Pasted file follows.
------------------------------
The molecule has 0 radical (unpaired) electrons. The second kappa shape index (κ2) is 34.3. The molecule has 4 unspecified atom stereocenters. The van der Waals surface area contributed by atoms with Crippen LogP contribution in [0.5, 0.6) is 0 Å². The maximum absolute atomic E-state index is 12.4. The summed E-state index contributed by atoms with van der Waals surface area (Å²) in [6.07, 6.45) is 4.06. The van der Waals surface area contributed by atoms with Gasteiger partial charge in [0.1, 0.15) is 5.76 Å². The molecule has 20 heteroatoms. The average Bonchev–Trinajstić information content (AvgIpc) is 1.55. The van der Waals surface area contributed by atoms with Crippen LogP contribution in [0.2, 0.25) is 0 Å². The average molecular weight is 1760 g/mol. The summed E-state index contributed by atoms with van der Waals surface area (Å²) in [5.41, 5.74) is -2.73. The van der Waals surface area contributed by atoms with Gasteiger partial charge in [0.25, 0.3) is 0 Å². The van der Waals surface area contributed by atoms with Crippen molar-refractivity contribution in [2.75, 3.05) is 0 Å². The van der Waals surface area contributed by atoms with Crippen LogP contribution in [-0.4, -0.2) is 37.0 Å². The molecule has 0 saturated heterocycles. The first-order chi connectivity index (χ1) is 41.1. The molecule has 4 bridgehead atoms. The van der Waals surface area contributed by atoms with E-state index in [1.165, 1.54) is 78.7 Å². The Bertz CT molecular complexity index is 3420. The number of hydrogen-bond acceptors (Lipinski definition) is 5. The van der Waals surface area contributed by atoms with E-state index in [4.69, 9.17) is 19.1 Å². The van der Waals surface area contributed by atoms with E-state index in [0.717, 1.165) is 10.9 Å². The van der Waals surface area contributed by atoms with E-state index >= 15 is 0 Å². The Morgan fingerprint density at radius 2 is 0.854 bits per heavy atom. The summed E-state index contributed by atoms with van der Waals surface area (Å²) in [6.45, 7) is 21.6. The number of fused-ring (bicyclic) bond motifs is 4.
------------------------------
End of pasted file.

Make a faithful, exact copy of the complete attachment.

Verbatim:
The molecule has 0 radical (unpaired) electrons. The second kappa shape index (κ2) is 34.3. The molecule has 4 unspecified atom stereocenters. The van der Waals surface area contributed by atoms with Crippen LogP contribution in [0.5, 0.6) is 0 Å². The maximum absolute atomic E-state index is 12.4. The summed E-state index contributed by atoms with van der Waals surface area (Å²) in [6.07, 6.45) is 4.06. The van der Waals surface area contributed by atoms with Gasteiger partial charge in [0.1, 0.15) is 5.76 Å². The molecule has 20 heteroatoms. The average Bonchev–Trinajstić information content (AvgIpc) is 1.55. The van der Waals surface area contributed by atoms with Crippen LogP contribution in [0.2, 0.25) is 0 Å². The average molecular weight is 1760 g/mol. The summed E-state index contributed by atoms with van der Waals surface area (Å²) in [5.41, 5.74) is -2.73. The van der Waals surface area contributed by atoms with Gasteiger partial charge in [0.25, 0.3) is 0 Å². The van der Waals surface area contributed by atoms with Crippen molar-refractivity contribution in [2.75, 3.05) is 0 Å². The van der Waals surface area contributed by atoms with Crippen LogP contribution in [-0.4, -0.2) is 37.0 Å². The molecule has 0 saturated heterocycles. The first-order chi connectivity index (χ1) is 41.1. The molecule has 4 bridgehead atoms. The van der Waals surface area contributed by atoms with E-state index in [1.165, 1.54) is 78.7 Å². The Bertz CT molecular complexity index is 3420. The number of hydrogen-bond acceptors (Lipinski definition) is 5. The van der Waals surface area contributed by atoms with E-state index in [4.69, 9.17) is 19.1 Å². The van der Waals surface area contributed by atoms with E-state index in [0.717, 1.165) is 10.9 Å². The van der Waals surface area contributed by atoms with E-state index >= 15 is 0 Å². The Morgan fingerprint density at radius 2 is 0.854 bits per heavy atom. The summed E-state index contributed by atoms with van der Waals surface area (Å²) in [6.45, 7) is 21.6. The number of fused-ring (bicyclic) bond motifs is 4.